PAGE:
Approach to preventing money laundering
As the gambling supervisory body we have a duty to ensure adequate controls are in place to prevent casinos in this country being used for money laundering or terrorist funding.
All gambling operators have a responsibility to keep financial crime out of gambling, but non-remote and remote casinos have additional responsibilities under the Money Laundering Regulations 2007 (the Regulations).
Keeping financial crime out of gambling
While we are not currently the supervisory authority for other licensed gambling operators, we are concerned about the potential for them to be targets for financial crime.
We operate a risk-based regulatory regime, concentrating our efforts on those operators and issues where the impact would be the highest.
The Statement of Principles for Licensing and Regulation sets out the principles which underpin the our approach to investigations and prosecutions.
Our approach to anti-money laundering sits within this framework, including how we act as a supervisory authority:
- raising awareness of your responsibilities under POCA and the Regulations
- providing information and guidance to operators
- establishing a single point of contact for the exchange of information and intelligence
- monitoring the submission of suspicious activity reports and law enforcement activity
- assessing operators’ understanding and application of anti-money laundering risk-management controls
- producing risk assessments
- ensuring that the integrity of the licensed gambling sector is not compromised by criminal activity.
Further details about our general approach can be found in our Licensing, Compliance and Enforcement Policy Statement.
Keeping you informed
Our formal guidance, The prevention of money laundering and combating the financing of terrorism: Guidance for remote and non-remote casinos, is designed to help you understand what is expected, particularly in relation to taking a risk-based approach.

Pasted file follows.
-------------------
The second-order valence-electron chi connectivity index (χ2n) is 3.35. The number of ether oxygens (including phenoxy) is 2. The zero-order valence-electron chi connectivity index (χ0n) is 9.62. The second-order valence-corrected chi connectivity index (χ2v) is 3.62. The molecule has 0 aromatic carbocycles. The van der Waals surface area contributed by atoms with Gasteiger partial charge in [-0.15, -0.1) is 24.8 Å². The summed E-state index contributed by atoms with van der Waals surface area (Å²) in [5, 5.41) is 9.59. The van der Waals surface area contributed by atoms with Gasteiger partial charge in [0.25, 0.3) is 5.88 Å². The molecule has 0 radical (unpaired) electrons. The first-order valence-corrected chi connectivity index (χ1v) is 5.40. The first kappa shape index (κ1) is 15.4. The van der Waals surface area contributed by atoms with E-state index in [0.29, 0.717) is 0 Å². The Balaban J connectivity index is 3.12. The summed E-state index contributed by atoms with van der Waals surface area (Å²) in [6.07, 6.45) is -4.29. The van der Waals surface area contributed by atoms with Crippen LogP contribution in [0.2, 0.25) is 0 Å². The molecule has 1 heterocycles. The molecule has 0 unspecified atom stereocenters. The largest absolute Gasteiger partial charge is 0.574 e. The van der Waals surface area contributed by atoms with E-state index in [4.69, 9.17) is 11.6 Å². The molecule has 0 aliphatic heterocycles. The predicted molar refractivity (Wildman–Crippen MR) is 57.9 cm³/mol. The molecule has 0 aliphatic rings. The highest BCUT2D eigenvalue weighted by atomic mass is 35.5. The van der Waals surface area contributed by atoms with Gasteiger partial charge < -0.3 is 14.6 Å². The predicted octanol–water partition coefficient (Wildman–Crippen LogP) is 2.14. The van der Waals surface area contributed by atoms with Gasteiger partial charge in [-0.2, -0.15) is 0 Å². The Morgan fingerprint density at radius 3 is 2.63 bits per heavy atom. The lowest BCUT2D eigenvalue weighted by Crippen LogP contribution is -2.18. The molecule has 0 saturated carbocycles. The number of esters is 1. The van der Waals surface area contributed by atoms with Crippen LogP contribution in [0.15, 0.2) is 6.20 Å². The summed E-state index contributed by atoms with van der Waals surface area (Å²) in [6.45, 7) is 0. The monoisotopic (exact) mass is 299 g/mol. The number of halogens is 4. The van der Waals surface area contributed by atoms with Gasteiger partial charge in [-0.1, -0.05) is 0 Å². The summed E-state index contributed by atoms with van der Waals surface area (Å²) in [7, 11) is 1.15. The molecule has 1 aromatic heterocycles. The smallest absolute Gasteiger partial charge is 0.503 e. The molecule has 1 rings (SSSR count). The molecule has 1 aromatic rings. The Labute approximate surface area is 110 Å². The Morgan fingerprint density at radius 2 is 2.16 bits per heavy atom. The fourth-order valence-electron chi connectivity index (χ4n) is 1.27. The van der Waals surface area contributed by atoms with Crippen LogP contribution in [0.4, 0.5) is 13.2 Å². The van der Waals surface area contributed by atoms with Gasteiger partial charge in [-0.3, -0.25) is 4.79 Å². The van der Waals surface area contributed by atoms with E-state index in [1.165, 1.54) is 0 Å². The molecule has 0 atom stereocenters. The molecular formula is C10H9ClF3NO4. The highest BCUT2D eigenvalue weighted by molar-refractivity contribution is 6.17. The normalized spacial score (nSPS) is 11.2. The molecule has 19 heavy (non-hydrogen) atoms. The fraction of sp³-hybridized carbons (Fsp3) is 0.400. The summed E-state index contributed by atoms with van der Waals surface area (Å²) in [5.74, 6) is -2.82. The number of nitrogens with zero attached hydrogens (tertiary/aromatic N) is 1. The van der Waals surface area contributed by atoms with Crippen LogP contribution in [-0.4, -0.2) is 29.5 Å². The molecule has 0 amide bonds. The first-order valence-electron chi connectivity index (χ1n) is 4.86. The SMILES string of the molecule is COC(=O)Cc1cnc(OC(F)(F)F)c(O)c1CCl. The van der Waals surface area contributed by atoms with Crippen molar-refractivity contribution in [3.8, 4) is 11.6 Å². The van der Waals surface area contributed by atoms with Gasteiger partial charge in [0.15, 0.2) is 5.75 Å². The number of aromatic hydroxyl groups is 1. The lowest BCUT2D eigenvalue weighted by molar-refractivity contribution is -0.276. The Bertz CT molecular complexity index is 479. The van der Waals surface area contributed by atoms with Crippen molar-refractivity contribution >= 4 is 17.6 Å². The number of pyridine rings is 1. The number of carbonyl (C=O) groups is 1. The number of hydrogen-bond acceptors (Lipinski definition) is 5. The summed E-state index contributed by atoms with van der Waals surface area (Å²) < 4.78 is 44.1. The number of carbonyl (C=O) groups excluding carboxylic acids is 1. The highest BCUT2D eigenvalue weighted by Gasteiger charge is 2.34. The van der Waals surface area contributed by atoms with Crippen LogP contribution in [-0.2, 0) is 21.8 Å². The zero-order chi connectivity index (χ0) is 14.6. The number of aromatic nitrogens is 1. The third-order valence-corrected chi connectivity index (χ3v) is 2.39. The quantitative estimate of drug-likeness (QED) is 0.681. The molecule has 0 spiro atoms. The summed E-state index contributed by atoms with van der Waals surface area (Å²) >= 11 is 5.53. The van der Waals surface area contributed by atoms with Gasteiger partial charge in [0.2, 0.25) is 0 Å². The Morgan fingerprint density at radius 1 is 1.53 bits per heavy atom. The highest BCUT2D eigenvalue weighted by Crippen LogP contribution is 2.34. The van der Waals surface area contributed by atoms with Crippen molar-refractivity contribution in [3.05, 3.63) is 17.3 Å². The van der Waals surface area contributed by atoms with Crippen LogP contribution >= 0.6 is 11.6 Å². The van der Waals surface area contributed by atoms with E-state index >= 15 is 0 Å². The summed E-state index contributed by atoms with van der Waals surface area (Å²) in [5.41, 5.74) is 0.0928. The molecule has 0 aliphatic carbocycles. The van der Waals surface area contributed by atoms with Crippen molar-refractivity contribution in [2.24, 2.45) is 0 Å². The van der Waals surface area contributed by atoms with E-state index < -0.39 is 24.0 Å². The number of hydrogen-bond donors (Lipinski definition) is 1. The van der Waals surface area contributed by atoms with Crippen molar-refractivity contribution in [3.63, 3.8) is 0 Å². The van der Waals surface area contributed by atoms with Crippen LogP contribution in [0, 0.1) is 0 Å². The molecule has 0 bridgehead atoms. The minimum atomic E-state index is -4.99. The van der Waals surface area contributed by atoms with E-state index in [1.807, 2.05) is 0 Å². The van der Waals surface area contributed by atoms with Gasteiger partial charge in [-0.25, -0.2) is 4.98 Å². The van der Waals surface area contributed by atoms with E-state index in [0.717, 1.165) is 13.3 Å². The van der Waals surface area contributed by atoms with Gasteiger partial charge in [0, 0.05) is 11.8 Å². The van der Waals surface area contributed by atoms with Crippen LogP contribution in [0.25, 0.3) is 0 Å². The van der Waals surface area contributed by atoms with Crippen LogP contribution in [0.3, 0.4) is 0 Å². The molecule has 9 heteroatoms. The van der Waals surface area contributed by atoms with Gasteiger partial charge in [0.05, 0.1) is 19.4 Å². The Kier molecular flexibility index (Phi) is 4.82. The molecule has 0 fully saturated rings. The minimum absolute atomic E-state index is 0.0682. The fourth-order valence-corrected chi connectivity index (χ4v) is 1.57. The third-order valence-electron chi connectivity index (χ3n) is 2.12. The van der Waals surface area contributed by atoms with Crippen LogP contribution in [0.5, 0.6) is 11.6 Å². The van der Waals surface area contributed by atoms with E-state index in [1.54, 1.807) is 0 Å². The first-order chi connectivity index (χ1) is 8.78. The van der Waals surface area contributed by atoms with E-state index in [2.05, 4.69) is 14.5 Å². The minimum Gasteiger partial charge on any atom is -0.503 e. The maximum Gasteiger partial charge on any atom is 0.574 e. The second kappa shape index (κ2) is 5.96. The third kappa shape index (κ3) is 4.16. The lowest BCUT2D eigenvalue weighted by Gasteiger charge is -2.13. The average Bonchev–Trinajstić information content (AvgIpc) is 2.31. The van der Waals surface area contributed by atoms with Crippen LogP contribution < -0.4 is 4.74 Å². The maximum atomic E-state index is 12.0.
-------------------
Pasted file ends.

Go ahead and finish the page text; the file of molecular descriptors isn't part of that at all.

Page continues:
Adherence to our guidance is an ordinary code provision in the Licence conditions and codes of practice and failure to comply may have an impact on your suitability to hold a licence.
We have established forums for both the remote and non-remote casino industries. These identify and disseminate best practice, ensure effective communication between the industry and the Commission, and support policy development in the field of anti-money laundering and counter terrorist financing. These forums meet twice a year.
How we monitor and assess money laundering controls
We make use of a range of tools when assessing the anti-money laundering controls of casinos:
- Information requests:
We may request information, for example organisation charts, internal procedures, breaches logs, job descriptions of senior management and periodic returns.
- Review of case files kept by casinos:
We may analyse your decisions made while implementing your anti-money laundering controls to assess whether those controls are adequate.
- Test purchasing:
We may carry out test purchase exercises to check your casino’s processes and procedures.
- Information from other sources:
We assess information and alerts from other sources, such as law enforcement agencies, other supervisors, employees, other businesses or the public.
Investigation and enforcement powers
We have the power to make use of a range of investigation and enforcement tools when looking into suspected failures in the anti-money laundering controls of casinos. We may:
- inspect any part of the premises including gaming machines
- question any person on the premises
- inspect any written or electronic records
- demand a copy of an entry in a written or electronic records
- remove and retain anything reasonably believed to constitute or contain evidence of the committing of an offence under the Act, or the breach of a term or condition of a licence issued under the Act
- remove and retain anything reasonably believed to be used or having been used in the committing of an offence under the Act.
We recognise that a risk-based approach is not a zero-failure regime. Therefore, failures in anti-money laundering controls will not automatically result in regulatory sanctions.
We will take robust action, in collaboration with law enforcement, against casino operators who demonstrate persistent or material breaches of the Regulations.
The EU Anti-Money Laundering Directive requires supervisors like us to have the power to impose effective, proportionate and dissuasive sanctions for non-compliance with anti-money laundering requirements. Therefore, we are able to:
- commence a review into the manner in which a casino has carried on licensed activities and prepare a case for regulatory sanctions
- suspend or revoke an operating licence.
We have similar powers to review personal licences and to either suspend or revoke, or impose a financial penalty on the licence holder.